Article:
Timmy: On Movement Quality

Let’s say you have a student in elementary school, young Timothy Von Shackleford Jr.

Timmy for short.

Timmy is sitting in class, going through his multiplication tables, ringing off the answers with increasing rapidity.

“Two times six is thirty. Five times five is forty-two. Twelve times five is one-hundred and eleven!”

Now let’s say you happen to be an observer in this classroom. What would your immediate impulse be? Are you going to congratulate Timmy on his excellent work? High five?

You’d probably feel a combination of horror, wonderment and sympathy.

At this point you approach Timmy’s teacher. You want to know why Timmy is doing math this way.

“He’s doing great!” is the response you hear.

His teacher continues, “Timmy’s only been in class for two weeks and already he’s finishing his multiplication table three minutes faster than when he started, and he’s even using bigger numbers!”

“But… He’s doing it wrong. Allowing him to learn this way is destroying his potential as a student. It will take years to undo this when and if he finally finds a competent teacher and he’ll never get this time back. You may very well destroy his enthusiasm for learning entirely when this catches up with him and he has to face that all his effort was for short term progress in metrics that didn’t matter.”

“Nonsense. Look, he just finished third in the class! And you can ask him yourself; this is the hardest class he’s ever had. He’s mentally exhausted when he’s done every time. Nobody else has their students learn with this intensity.”

Ludicrous, right? This never happens in our schools. We know better. And we can trust our teachers. Mostly. Even kids who wander into libraries and start learning things on their own wouldn’t take this approach.

A multiplication problem is either right or wrong. One plus one does not kind of equal four. It’s also based on a logical progression. You have to learn how to count before you learn how to add and subtract. After that, multiplication and division. Eventually, trigonometry. If trig is too much, maybe drop back a module or two until you get a better foundation and start again.

Human movement is similar, but with a little more “fuzziness.” There isn’t a completely concrete perfect squat, pushup or pullup that applies to everyone. There will be some anthropometric variance. But qualitative measures still apply and doing a movement well rather than poorly matters just as much if you’re going to trade hours of your life in the gym for a stronger, healthier body as it does for Timmy who’s putting in his time in the classroom.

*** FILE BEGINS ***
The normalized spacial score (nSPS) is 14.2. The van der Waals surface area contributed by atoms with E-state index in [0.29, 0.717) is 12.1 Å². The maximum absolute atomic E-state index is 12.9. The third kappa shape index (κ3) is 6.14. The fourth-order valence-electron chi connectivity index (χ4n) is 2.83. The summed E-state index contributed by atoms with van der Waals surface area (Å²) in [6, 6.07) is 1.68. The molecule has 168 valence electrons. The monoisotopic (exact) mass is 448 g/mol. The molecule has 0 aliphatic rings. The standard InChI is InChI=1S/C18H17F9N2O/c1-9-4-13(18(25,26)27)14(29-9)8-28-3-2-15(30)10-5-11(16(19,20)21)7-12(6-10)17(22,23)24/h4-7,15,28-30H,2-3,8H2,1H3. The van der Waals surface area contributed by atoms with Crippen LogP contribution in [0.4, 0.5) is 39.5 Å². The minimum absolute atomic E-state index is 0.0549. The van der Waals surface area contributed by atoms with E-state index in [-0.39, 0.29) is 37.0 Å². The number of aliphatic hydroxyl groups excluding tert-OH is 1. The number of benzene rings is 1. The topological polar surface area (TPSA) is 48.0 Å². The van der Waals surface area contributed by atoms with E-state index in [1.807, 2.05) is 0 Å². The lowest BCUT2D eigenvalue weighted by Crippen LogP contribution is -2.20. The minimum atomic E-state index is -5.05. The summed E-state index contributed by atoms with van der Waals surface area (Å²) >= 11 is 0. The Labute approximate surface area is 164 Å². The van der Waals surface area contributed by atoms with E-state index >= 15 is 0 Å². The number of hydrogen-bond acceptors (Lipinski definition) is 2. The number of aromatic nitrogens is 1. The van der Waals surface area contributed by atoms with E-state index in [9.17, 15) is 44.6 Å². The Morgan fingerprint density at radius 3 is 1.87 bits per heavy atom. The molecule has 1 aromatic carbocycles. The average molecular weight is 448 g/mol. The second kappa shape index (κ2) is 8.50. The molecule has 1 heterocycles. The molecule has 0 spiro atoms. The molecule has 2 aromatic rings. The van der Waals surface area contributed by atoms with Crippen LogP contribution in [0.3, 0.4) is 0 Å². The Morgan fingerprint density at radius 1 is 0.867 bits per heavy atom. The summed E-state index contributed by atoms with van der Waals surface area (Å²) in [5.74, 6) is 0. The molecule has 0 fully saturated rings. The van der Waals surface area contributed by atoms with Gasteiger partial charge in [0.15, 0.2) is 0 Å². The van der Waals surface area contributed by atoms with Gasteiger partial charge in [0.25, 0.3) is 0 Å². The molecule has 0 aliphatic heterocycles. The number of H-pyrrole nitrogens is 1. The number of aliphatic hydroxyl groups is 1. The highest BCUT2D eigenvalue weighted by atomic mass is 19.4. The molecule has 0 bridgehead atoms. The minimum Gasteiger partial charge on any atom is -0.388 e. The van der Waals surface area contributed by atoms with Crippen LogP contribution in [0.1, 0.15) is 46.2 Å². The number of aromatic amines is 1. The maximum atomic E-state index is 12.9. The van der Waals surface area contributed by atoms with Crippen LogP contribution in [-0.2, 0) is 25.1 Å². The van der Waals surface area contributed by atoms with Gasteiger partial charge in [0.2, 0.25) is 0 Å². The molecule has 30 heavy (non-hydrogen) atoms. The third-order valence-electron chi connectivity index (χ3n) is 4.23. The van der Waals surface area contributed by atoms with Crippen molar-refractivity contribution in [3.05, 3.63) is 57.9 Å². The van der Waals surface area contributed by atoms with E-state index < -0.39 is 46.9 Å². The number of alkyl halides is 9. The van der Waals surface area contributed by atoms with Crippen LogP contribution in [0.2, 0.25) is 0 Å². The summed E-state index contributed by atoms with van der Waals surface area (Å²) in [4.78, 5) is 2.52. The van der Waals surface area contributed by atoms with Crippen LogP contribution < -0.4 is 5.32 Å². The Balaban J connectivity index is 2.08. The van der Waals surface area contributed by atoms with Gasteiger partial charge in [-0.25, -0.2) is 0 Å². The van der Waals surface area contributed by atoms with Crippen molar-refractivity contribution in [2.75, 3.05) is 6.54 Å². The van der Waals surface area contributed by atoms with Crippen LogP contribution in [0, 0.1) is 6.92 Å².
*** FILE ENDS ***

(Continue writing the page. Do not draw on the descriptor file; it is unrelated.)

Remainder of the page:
It’s a common assumption that basic movements should come naturally. The thing is, unless you’re three years old, your body doesn’t move naturally anymore. The longer you’ve been around, the more your body has slowly conformed to the shape of the chair in which you spend most of your day. The balanced, effortless mechanics you had as a young kid aren’t there anymore. A simple movement like a squat is probably no longer simple.

This means that when you start working out or adopt new movements, you must first deconstruct them and spend time learning to do them right. You’re going to have to make sure you can count before you jump into algebra, and that basis of precision can never be neglected.

Lock the bar to your chest when you do pullups and actually strengthen your upper back instead of adding more tension to your pec minors. Oh, and get up there by, you know, pulling. Squat below parallel with your chest high and your heels on the ground. Maintain a stable, neutral spinal curvature in your pushups, engage your lats and retract your scapulae at the bottom.

Stop worrying so much about how fast you can do it or how quickly you can pile on weights. If adding fifty pounds to the bar means that you now squat with several inches less depth, you are not making progress. You’re being deluded in the same way that Timmy is when he starts repeating that five times five is thirty-seven. You’re missing the point. Every rep is practicing error. Wrong. Wrong again. Wrong. Building a broken pattern.

Sure, you might be sore the next day. You’ll probably be tired at the end of the workout, but please understand that you’re only moving further away from long term physical freedom and athleticism.

Timmy should be in school to become more capable in mathematics, not better at saying nonsensical numbers faster. If you’re trying to make your workouts harder by going faster, increasing technical complexity or adding weight at the expense of quality movement, you’re making the same mistake.

You may not be doing this to yourself. Perhaps you’re trusting the wrong person. Timmy’s teacher may not be capable of actually teaching math correctly, so training his students to do math wrong really fast is easier and more immediately rewarding. There will be new students next year anyway.

Are you accumulating injuries? No, that’s not actually supposed to be part of the process. I don’t mean post-workout soreness, I mean the fact that you’re adding weight to your deadlift every week but can barely put your shoes on because your back is starting to ache so badly every morning. That increasingly persistent pain in your shoulder? That’s not weakness leaving the body. That’s a SLAP tear. It means you’re doing something wrong, and you’re doing it over and over.

Measure what matters. The first metric is always quality. If you don’t know what that actually means, you should hire someone who does or take it upon yourself to start learning. There is such a thing as good movement and bad movement, just as there is a right and wrong answer to a math problem. If good movement is being sacrificed for the sake of anything else, it’s not progress.


Scroll to Top